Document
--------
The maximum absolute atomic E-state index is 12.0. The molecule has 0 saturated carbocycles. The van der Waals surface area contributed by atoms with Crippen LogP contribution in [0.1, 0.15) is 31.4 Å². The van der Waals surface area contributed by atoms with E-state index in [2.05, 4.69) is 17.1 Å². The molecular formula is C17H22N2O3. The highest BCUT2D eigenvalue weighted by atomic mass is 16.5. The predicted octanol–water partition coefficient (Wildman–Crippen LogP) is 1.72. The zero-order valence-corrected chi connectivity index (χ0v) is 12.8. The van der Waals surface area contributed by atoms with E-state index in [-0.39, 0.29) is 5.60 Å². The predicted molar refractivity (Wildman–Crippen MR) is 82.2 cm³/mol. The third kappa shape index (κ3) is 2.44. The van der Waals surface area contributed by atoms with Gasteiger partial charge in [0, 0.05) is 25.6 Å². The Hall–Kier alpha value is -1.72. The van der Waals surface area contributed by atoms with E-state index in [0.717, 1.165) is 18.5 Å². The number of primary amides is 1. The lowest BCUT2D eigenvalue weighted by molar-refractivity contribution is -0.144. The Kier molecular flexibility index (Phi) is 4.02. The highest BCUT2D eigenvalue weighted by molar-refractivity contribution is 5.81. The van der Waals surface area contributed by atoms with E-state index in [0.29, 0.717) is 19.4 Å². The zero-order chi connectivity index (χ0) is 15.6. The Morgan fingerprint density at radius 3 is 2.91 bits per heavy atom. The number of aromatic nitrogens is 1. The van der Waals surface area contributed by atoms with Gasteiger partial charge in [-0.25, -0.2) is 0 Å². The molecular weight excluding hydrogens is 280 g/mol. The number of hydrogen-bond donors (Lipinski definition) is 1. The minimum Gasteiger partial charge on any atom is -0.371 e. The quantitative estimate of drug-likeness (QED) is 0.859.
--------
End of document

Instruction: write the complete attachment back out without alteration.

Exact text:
The maximum absolute atomic E-state index is 12.0. The molecule has 0 saturated carbocycles. The van der Waals surface area contributed by atoms with Crippen LogP contribution in [0.1, 0.15) is 31.4 Å². The van der Waals surface area contributed by atoms with E-state index in [2.05, 4.69) is 17.1 Å². The molecular formula is C17H22N2O3. The highest BCUT2D eigenvalue weighted by atomic mass is 16.5. The predicted octanol–water partition coefficient (Wildman–Crippen LogP) is 1.72. The zero-order valence-corrected chi connectivity index (χ0v) is 12.8. The van der Waals surface area contributed by atoms with E-state index in [-0.39, 0.29) is 5.60 Å². The predicted molar refractivity (Wildman–Crippen MR) is 82.2 cm³/mol. The third kappa shape index (κ3) is 2.44. The van der Waals surface area contributed by atoms with Gasteiger partial charge in [0, 0.05) is 25.6 Å². The Hall–Kier alpha value is -1.72. The van der Waals surface area contributed by atoms with E-state index in [0.717, 1.165) is 18.5 Å². The number of primary amides is 1. The lowest BCUT2D eigenvalue weighted by molar-refractivity contribution is -0.144. The Kier molecular flexibility index (Phi) is 4.02. The highest BCUT2D eigenvalue weighted by molar-refractivity contribution is 5.81. The van der Waals surface area contributed by atoms with E-state index in [0.29, 0.717) is 19.4 Å². The zero-order chi connectivity index (χ0) is 15.6. The Morgan fingerprint density at radius 3 is 2.91 bits per heavy atom. The number of aromatic nitrogens is 1. The van der Waals surface area contributed by atoms with Gasteiger partial charge in [-0.25, -0.2) is 0 Å². The molecular weight excluding hydrogens is 280 g/mol. The number of hydrogen-bond donors (Lipinski definition) is 1. The minimum Gasteiger partial charge on any atom is -0.371 e. The quantitative estimate of drug-likeness (QED) is 0.859.